After many meetings and procrastination, the Islamist party Ennahdha has appointed his vice-president Abdelfattah Mourou to represent it in the presidential election on 15 September. What are his chances?
At 72 hours from the closing of the candidacy, the nomination of Abdelfattah Mourou was a half-surprise, as we knew the party Islamist referential divided on the choice of his candidate. The majority of the members of the Shura Advisory Council wanted to opt for a figure from their ranks, while the clan close to the president of the movement Rached Ghannouchi showed his support to the head of government, Youssef Chahed.
The approach is a first for the formation out of hiding in favour of the revolution of 2011. Very active since then, at the parliamentary and governmental levels, she has always kept herself from rubbing in the presidential election, preferring to negotiate her support with other candidates. But the movement, which lost nearly a million votes between the vote to designate the Constituent Assembly and the municipal elections of 2018, finally found his “rare bird”, as Rached Ghannouchi called a few weeks ago a hypothetical claimant in Carthage.
Possible capture of the conservative electorate
Founding member of the party and current acting president of the Assembly of People’s Representatives (ARP) – since the incumbent, Mohamed Ennaceur, was sworn in to temporarily replace the late President Béji Caïd Essebsi as head of state – Abdelfattah Mourou, 71, is a consensual personality.
With his traditional costumes, this Tunisian lawyer looks like a benevolent patriarch. But this good-natured man of a great culture is at first a formidable speaker rarely running out of arguments. Impulsive, he had tried in 2011 to take a step back from Ennahdha, but his failure to lead an independent list to the Constituent Assembly had made him return to the parent company.
For some observers, his candidacy could save Ennahdha from a stinging setback. The popularity of Mourou and his fluency could reconsolidate the electorate of Ennahdha, but also draw conservative voices in the tank of conservative constitutionalist Kaïs Saïed, the founder of Democratic Movement Mohamed Abbou, or even Hamadi Jebali, former leader of Ennahdha broke with the party and decided to go it alone.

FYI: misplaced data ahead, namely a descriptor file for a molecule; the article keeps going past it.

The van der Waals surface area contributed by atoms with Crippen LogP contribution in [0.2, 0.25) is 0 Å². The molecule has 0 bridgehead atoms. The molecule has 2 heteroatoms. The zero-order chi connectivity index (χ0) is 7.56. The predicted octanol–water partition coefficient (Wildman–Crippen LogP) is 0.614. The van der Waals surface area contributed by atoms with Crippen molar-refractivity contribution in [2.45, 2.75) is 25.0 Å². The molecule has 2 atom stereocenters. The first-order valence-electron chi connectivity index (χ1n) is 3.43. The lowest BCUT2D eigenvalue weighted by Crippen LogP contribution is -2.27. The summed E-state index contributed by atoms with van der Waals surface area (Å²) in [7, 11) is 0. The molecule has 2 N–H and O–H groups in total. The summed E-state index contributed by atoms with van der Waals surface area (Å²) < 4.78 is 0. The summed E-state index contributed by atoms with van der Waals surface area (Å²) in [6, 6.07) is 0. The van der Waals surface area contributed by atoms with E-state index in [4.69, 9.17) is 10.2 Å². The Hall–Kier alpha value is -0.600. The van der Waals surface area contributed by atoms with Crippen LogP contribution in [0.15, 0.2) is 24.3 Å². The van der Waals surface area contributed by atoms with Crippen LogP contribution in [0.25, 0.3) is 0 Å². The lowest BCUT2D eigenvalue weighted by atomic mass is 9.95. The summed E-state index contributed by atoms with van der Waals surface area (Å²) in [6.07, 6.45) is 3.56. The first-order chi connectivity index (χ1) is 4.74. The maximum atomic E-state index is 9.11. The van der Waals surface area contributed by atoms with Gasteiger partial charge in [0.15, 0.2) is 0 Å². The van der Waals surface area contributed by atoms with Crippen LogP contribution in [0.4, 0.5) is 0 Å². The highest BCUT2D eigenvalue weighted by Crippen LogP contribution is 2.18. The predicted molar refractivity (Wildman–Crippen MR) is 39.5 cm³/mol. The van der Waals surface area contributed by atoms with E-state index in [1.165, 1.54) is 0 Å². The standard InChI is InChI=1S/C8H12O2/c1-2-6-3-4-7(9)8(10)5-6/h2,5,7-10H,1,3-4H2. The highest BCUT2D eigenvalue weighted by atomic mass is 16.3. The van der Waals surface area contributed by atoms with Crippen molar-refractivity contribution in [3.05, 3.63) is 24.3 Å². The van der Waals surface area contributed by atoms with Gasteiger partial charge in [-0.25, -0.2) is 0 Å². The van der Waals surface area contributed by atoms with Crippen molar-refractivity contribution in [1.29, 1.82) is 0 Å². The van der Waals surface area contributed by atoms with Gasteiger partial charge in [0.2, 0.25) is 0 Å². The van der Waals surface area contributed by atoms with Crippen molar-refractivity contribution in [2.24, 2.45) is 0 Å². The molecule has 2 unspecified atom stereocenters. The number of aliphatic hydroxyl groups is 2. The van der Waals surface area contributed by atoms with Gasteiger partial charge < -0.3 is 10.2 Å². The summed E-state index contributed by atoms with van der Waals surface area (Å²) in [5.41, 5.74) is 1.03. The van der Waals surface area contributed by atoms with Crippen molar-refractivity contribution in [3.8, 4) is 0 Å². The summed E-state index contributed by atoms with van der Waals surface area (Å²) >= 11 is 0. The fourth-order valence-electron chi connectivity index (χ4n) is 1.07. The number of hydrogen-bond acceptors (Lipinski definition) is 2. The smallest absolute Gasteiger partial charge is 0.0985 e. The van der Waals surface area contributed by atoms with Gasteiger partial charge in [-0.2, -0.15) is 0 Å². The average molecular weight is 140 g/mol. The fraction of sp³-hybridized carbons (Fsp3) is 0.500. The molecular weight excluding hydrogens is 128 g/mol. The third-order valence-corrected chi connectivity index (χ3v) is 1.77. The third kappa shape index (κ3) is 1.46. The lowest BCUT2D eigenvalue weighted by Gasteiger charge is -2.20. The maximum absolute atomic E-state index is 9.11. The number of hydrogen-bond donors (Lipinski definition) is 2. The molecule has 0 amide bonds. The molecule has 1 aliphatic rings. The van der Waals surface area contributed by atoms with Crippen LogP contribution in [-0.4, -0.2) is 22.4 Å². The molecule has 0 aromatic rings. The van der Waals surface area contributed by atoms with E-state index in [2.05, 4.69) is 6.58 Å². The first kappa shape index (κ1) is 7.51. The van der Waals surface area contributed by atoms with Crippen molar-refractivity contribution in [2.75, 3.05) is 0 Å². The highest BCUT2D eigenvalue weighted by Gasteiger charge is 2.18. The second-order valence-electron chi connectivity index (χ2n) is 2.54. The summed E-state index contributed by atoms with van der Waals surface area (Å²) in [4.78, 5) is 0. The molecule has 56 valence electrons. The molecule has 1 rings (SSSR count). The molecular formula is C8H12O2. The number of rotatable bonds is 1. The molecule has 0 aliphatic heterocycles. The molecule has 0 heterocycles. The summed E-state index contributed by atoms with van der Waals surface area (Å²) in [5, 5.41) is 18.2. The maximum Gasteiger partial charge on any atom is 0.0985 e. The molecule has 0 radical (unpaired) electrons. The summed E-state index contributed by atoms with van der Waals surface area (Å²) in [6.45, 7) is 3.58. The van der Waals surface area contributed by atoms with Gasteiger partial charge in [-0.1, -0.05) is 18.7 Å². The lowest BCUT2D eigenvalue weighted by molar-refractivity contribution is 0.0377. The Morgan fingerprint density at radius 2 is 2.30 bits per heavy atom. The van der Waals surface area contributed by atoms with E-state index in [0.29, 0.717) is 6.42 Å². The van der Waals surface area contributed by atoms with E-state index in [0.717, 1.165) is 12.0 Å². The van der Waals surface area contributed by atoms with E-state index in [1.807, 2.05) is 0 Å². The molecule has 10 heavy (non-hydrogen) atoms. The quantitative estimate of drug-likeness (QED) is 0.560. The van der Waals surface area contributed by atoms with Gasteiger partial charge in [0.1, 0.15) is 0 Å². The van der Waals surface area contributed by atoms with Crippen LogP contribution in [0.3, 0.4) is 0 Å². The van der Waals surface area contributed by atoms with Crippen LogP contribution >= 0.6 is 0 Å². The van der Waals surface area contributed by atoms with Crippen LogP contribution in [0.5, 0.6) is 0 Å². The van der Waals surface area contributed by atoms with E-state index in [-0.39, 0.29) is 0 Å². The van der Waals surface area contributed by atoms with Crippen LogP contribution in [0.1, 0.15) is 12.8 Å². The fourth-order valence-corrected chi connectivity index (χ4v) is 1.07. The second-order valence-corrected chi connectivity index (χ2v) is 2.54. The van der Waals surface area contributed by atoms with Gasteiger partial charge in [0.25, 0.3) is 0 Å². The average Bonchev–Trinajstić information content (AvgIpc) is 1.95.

Mourou on the front line
Ennahdha, however, had always claimed to be concerned only by the legislative and not the presidential, as pointed out by the former head of government Ali Larayedh. But to stand behind the opinion of activists who want Ennahdha to try this election will, at least temporarily, hide the divisions of a formation that holds its next congress in autumn 2020.
In doing so, Ennahdha wants to be a strategist. To better prepare for the legislative and evacuate some unfortunate issues, put Mourou on the front line would allow him to cushion, during the campaign, the attacks – launched by other candidates – on the sending of young Tunisians in a conflict zone and the existence of a secret dispensary of Ennahdha.
The party targets the Assembly and Rached Ghannouchi the perch, but, having never obtained an absolute majority in Parliament, she fears, by winning the supreme magistracy, to be called hegemonic and having to assume alone a possible failure on the conduct of the next term.
The blue dove training, champion of the strategy of the alliances, must also evaluate the impact of a victory in the presidential election on its relations with the other parties in the Assembly in case of a relative majority. A double victory would make him assume full responsibility for power; but in case of failure in the first round of the presidential election with an honourable score, she could boast of having tried and support no one in the second round to not interfere with any party – especially as the differences between candidates in Carthage are reduced to 32 days of the vote.